Habitual group activities are prevalent across many animal species, particularly in mammals, especially in primates.

However, I do not see any evolutionary benefit of this. 'Ceremonies' take time, and in many cases seem to exert more energy than they reap. Note at this point I am not talking about hunting groups, but rather about group activities that serve a purely social purpose (mourning is a good example of this and is present in elephants, chimpanzees, bonobos, and probably more). This costs significant amounts of resources, time, and energy which apparently could be better spent hunting, foraging, traveling, mating, or grazing.

I'm interested in finding a timeline, and explanation, of why and how this phenomenon of higher social rituals (perhaps using mourning as an example) evolved throughout the mammalian kingdom.

A cursory google revealed nothing about how this 'liking' of interaction evolved.

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    $\begingroup$ I'm voting to close this question as off-topic because this is an anthropological question. $\endgroup$ – AliceD Aug 17 '15 at 23:59
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    $\begingroup$ We'll need an accurate definition of rituals in order to answer this question. For the moment it is too broad. Do you restrict rituals to social traditions? Do you include personal habits and obsessive behaviour in rituals? You posted several links (without much explanation), you should probably report what you read so far, that would help. $\endgroup$ – Remi.b Aug 18 '15 at 0:43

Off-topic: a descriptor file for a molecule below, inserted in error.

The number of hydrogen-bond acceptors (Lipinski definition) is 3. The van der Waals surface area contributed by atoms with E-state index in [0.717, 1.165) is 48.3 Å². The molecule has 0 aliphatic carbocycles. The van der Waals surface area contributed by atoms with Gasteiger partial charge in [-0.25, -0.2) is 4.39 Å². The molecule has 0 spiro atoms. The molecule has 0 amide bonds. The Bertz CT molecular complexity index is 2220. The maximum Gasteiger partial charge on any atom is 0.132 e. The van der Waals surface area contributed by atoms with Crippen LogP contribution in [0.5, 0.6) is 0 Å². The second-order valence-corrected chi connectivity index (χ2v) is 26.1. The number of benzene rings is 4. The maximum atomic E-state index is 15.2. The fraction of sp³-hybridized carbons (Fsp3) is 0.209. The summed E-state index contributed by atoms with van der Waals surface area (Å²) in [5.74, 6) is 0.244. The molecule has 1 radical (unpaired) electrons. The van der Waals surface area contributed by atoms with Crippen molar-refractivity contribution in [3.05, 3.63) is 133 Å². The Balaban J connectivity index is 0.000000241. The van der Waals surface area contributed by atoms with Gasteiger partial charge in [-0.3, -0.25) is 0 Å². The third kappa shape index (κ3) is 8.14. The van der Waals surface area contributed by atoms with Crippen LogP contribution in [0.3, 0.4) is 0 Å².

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    $\begingroup$ Questions about the evolution of human behaviour are on-topic to my opinion. $\endgroup$ – Remi.b Aug 18 '15 at 0:44
  • $\begingroup$ @AliceD The question is about evolution, and as far as I know, evolution falls firmly within the realm of biology. Perhaps it would be better on a anthropology Stack Exchange, but one does not exist. $\endgroup$ – Kelmikra Aug 18 '15 at 3:33
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    $\begingroup$ Thank you the question is much improved this way, I retracted my close vote. Note however, that the question is not so much about evolutionary genetics but fall within the field of "evolution of traditions/culture", or more broadly speaking "evolution of memes" also called "memetics", which is a field that has been created by biologists but in its current state is in between biology, sociology and philosophy. I think the question is on-topic but will appreciate to see what the others say. Might be a bit broad also...we'll see. $\endgroup$ – Remi.b Aug 18 '15 at 4:07

Perhaps customs (and culture as a whole) arises to some extent as a result of relationships between individuals of the same species. For example, I think a good example of a custom is how elephants bury their dead. This does not benefit the surviving elephants in any noticeable way, and is a "waste" of energy and time. If customs do arise because of a group dynamic, then there is clear evidence supporting that social behavior in higher organisms (chimpanzees, dolphins, etc.) does increase fitness.

However, this speculation is based upon the idea that customs are a natural result of social interaction. As to why these customs arise, perhaps it is because it enforces the group dynamic over the participating individuals.

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